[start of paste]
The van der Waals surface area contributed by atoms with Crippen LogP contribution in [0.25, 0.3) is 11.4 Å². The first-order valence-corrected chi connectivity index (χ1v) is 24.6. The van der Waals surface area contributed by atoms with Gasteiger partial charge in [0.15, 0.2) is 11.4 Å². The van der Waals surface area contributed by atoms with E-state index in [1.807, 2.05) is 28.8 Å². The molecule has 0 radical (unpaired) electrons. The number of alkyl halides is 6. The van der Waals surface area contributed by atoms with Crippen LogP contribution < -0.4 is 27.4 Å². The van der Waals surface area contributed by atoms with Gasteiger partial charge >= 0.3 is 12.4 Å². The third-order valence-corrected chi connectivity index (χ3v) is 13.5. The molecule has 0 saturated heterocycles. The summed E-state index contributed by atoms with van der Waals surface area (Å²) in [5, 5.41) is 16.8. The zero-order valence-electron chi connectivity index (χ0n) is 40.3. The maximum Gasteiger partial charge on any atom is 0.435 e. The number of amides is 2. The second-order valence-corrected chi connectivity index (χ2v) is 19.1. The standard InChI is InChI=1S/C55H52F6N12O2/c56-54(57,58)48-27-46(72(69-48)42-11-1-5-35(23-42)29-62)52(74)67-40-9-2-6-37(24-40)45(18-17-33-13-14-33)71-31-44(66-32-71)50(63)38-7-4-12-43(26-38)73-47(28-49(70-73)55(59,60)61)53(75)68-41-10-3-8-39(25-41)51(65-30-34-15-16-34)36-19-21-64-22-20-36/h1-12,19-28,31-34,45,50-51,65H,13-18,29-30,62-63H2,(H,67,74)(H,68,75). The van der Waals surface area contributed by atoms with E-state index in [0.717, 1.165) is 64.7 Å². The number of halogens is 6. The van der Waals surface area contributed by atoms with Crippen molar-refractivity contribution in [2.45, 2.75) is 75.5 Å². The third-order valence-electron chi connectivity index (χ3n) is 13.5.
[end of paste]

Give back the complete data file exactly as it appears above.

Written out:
The van der Waals surface area contributed by atoms with Crippen LogP contribution in [0.25, 0.3) is 11.4 Å². The first-order valence-corrected chi connectivity index (χ1v) is 24.6. The van der Waals surface area contributed by atoms with Gasteiger partial charge in [0.15, 0.2) is 11.4 Å². The van der Waals surface area contributed by atoms with E-state index in [1.807, 2.05) is 28.8 Å². The molecule has 0 radical (unpaired) electrons. The number of alkyl halides is 6. The van der Waals surface area contributed by atoms with Crippen LogP contribution < -0.4 is 27.4 Å². The van der Waals surface area contributed by atoms with Gasteiger partial charge >= 0.3 is 12.4 Å². The third-order valence-corrected chi connectivity index (χ3v) is 13.5. The molecule has 0 saturated heterocycles. The summed E-state index contributed by atoms with van der Waals surface area (Å²) in [5, 5.41) is 16.8. The zero-order valence-electron chi connectivity index (χ0n) is 40.3. The maximum Gasteiger partial charge on any atom is 0.435 e. The number of amides is 2. The second-order valence-corrected chi connectivity index (χ2v) is 19.1. The standard InChI is InChI=1S/C55H52F6N12O2/c56-54(57,58)48-27-46(72(69-48)42-11-1-5-35(23-42)29-62)52(74)67-40-9-2-6-37(24-40)45(18-17-33-13-14-33)71-31-44(66-32-71)50(63)38-7-4-12-43(26-38)73-47(28-49(70-73)55(59,60)61)53(75)68-41-10-3-8-39(25-41)51(65-30-34-15-16-34)36-19-21-64-22-20-36/h1-12,19-28,31-34,45,50-51,65H,13-18,29-30,62-63H2,(H,67,74)(H,68,75). The van der Waals surface area contributed by atoms with E-state index in [0.717, 1.165) is 64.7 Å². The number of halogens is 6. The van der Waals surface area contributed by atoms with Crippen molar-refractivity contribution in [2.45, 2.75) is 75.5 Å². The third-order valence-electron chi connectivity index (χ3n) is 13.5.